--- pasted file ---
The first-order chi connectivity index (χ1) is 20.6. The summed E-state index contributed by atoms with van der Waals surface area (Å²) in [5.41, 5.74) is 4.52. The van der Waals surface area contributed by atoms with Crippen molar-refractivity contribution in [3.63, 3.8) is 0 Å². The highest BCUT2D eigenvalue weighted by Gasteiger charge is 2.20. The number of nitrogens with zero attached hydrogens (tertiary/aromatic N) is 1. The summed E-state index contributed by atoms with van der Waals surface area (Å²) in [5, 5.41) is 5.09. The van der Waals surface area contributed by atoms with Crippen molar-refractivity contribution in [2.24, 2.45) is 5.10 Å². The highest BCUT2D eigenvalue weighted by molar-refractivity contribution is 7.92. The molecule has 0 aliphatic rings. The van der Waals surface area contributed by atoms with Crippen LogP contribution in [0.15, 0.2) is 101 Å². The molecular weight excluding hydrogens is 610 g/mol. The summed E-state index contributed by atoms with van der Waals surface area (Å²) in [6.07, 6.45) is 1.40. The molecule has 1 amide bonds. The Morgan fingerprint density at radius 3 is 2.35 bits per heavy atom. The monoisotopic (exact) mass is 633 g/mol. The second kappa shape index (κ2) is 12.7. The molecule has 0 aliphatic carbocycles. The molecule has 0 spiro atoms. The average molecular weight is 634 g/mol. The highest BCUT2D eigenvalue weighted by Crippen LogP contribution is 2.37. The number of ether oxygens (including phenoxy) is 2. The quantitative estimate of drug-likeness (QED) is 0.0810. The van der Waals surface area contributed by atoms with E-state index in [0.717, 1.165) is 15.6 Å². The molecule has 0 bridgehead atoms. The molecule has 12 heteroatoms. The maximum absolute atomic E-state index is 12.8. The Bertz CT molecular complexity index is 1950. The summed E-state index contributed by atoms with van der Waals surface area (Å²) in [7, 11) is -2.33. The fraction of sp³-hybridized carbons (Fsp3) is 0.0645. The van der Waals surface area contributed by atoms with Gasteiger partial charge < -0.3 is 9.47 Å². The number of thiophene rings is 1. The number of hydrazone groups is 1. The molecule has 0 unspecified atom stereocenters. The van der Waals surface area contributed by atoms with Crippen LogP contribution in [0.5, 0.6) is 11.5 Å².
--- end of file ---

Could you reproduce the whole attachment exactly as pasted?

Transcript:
The first-order chi connectivity index (χ1) is 20.6. The summed E-state index contributed by atoms with van der Waals surface area (Å²) in [5.41, 5.74) is 4.52. The van der Waals surface area contributed by atoms with Crippen molar-refractivity contribution in [3.63, 3.8) is 0 Å². The highest BCUT2D eigenvalue weighted by Gasteiger charge is 2.20. The number of nitrogens with zero attached hydrogens (tertiary/aromatic N) is 1. The summed E-state index contributed by atoms with van der Waals surface area (Å²) in [5, 5.41) is 5.09. The van der Waals surface area contributed by atoms with Crippen molar-refractivity contribution in [2.24, 2.45) is 5.10 Å². The highest BCUT2D eigenvalue weighted by molar-refractivity contribution is 7.92. The molecule has 0 aliphatic rings. The van der Waals surface area contributed by atoms with Crippen LogP contribution in [0.15, 0.2) is 101 Å². The molecular weight excluding hydrogens is 610 g/mol. The summed E-state index contributed by atoms with van der Waals surface area (Å²) in [6.07, 6.45) is 1.40. The molecule has 1 amide bonds. The Morgan fingerprint density at radius 3 is 2.35 bits per heavy atom. The monoisotopic (exact) mass is 633 g/mol. The second kappa shape index (κ2) is 12.7. The molecule has 0 aliphatic carbocycles. The molecule has 0 spiro atoms. The average molecular weight is 634 g/mol. The highest BCUT2D eigenvalue weighted by Crippen LogP contribution is 2.37. The number of ether oxygens (including phenoxy) is 2. The quantitative estimate of drug-likeness (QED) is 0.0810. The van der Waals surface area contributed by atoms with E-state index in [0.717, 1.165) is 15.6 Å². The molecule has 0 bridgehead atoms. The molecule has 12 heteroatoms. The maximum absolute atomic E-state index is 12.8. The Bertz CT molecular complexity index is 1950. The summed E-state index contributed by atoms with van der Waals surface area (Å²) in [7, 11) is -2.33. The fraction of sp³-hybridized carbons (Fsp3) is 0.0645. The van der Waals surface area contributed by atoms with Gasteiger partial charge < -0.3 is 9.47 Å². The number of thiophene rings is 1. The number of hydrazone groups is 1. The molecule has 0 unspecified atom stereocenters. The van der Waals surface area contributed by atoms with Crippen LogP contribution in [0.5, 0.6) is 11.5 Å².